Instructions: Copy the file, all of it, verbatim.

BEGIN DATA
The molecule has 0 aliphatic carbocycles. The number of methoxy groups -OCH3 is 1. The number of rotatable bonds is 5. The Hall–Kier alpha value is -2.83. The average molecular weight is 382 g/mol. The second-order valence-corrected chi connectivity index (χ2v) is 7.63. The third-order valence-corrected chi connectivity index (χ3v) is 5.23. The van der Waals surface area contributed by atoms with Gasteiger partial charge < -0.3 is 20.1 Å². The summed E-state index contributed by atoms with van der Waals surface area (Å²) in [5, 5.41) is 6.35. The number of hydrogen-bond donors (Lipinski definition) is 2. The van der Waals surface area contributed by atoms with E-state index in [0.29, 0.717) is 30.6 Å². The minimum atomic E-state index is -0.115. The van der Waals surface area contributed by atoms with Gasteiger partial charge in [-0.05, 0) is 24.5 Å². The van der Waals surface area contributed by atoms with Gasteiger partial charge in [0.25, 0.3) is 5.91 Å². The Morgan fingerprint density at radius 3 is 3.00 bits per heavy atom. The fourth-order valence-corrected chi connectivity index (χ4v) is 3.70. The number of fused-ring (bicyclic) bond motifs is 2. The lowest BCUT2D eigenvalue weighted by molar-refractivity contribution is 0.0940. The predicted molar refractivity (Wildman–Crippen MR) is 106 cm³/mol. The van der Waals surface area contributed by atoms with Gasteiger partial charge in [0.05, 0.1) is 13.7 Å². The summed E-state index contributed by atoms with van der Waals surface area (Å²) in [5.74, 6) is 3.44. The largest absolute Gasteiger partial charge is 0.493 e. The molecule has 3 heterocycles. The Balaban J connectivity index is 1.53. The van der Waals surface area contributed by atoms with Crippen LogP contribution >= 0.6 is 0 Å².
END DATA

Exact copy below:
The molecule has 0 aliphatic carbocycles. The number of methoxy groups -OCH3 is 1. The number of rotatable bonds is 5. The Hall–Kier alpha value is -2.83. The average molecular weight is 382 g/mol. The second-order valence-corrected chi connectivity index (χ2v) is 7.63. The third-order valence-corrected chi connectivity index (χ3v) is 5.23. The van der Waals surface area contributed by atoms with Gasteiger partial charge < -0.3 is 20.1 Å². The summed E-state index contributed by atoms with van der Waals surface area (Å²) in [5, 5.41) is 6.35. The number of hydrogen-bond donors (Lipinski definition) is 2. The van der Waals surface area contributed by atoms with E-state index in [0.29, 0.717) is 30.6 Å². The minimum atomic E-state index is -0.115. The van der Waals surface area contributed by atoms with Gasteiger partial charge in [-0.05, 0) is 24.5 Å². The van der Waals surface area contributed by atoms with Gasteiger partial charge in [0.25, 0.3) is 5.91 Å². The Morgan fingerprint density at radius 3 is 3.00 bits per heavy atom. The fourth-order valence-corrected chi connectivity index (χ4v) is 3.70. The number of fused-ring (bicyclic) bond motifs is 2. The lowest BCUT2D eigenvalue weighted by molar-refractivity contribution is 0.0940. The predicted molar refractivity (Wildman–Crippen MR) is 106 cm³/mol. The van der Waals surface area contributed by atoms with Gasteiger partial charge in [0.05, 0.1) is 13.7 Å². The summed E-state index contributed by atoms with van der Waals surface area (Å²) in [5.74, 6) is 3.44. The largest absolute Gasteiger partial charge is 0.493 e. The molecule has 3 heterocycles. The Balaban J connectivity index is 1.53. The van der Waals surface area contributed by atoms with Crippen LogP contribution >= 0.6 is 0 Å².